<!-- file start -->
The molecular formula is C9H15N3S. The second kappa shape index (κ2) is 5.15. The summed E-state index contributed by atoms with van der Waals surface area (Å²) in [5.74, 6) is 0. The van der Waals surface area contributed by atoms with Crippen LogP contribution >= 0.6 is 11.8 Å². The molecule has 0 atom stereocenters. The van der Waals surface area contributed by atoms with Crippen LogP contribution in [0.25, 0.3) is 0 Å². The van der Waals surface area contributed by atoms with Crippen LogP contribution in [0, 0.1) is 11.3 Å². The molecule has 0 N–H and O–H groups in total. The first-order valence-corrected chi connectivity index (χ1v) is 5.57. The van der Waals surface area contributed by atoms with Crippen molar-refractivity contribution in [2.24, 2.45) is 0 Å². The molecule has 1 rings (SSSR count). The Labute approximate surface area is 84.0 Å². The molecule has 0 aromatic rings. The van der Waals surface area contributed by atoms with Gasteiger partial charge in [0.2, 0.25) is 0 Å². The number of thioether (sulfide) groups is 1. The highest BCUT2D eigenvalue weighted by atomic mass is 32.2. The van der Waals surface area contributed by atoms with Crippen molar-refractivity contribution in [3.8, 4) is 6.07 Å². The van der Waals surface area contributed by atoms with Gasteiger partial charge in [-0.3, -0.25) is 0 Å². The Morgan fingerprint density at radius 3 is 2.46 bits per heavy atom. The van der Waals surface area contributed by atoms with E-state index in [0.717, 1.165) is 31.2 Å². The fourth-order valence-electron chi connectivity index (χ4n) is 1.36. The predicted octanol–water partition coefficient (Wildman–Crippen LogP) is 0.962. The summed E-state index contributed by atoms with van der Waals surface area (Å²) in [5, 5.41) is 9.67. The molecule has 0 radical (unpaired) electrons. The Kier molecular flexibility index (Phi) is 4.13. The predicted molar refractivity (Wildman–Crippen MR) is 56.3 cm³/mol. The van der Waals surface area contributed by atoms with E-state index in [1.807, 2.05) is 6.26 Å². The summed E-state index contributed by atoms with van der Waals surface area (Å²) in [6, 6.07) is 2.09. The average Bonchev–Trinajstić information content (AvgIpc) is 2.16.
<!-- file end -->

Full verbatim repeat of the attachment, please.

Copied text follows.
The molecular formula is C9H15N3S. The second kappa shape index (κ2) is 5.15. The summed E-state index contributed by atoms with van der Waals surface area (Å²) in [5.74, 6) is 0. The van der Waals surface area contributed by atoms with Crippen LogP contribution >= 0.6 is 11.8 Å². The molecule has 0 atom stereocenters. The van der Waals surface area contributed by atoms with Crippen LogP contribution in [0.25, 0.3) is 0 Å². The van der Waals surface area contributed by atoms with Crippen LogP contribution in [0, 0.1) is 11.3 Å². The molecule has 0 N–H and O–H groups in total. The first-order valence-corrected chi connectivity index (χ1v) is 5.57. The van der Waals surface area contributed by atoms with Crippen molar-refractivity contribution in [2.24, 2.45) is 0 Å². The molecule has 1 rings (SSSR count). The Labute approximate surface area is 84.0 Å². The molecule has 0 aromatic rings. The van der Waals surface area contributed by atoms with Gasteiger partial charge in [0.2, 0.25) is 0 Å². The number of thioether (sulfide) groups is 1. The highest BCUT2D eigenvalue weighted by atomic mass is 32.2. The van der Waals surface area contributed by atoms with Crippen molar-refractivity contribution in [3.8, 4) is 6.07 Å². The van der Waals surface area contributed by atoms with Gasteiger partial charge in [-0.3, -0.25) is 0 Å². The Morgan fingerprint density at radius 3 is 2.46 bits per heavy atom. The van der Waals surface area contributed by atoms with E-state index in [0.717, 1.165) is 31.2 Å². The fourth-order valence-electron chi connectivity index (χ4n) is 1.36. The predicted octanol–water partition coefficient (Wildman–Crippen LogP) is 0.962. The summed E-state index contributed by atoms with van der Waals surface area (Å²) in [5, 5.41) is 9.67. The molecule has 0 radical (unpaired) electrons. The Kier molecular flexibility index (Phi) is 4.13. The predicted molar refractivity (Wildman–Crippen MR) is 56.3 cm³/mol. The van der Waals surface area contributed by atoms with E-state index in [1.807, 2.05) is 6.26 Å². The summed E-state index contributed by atoms with van der Waals surface area (Å²) in [6, 6.07) is 2.09. The average Bonchev–Trinajstić information content (AvgIpc) is 2.16.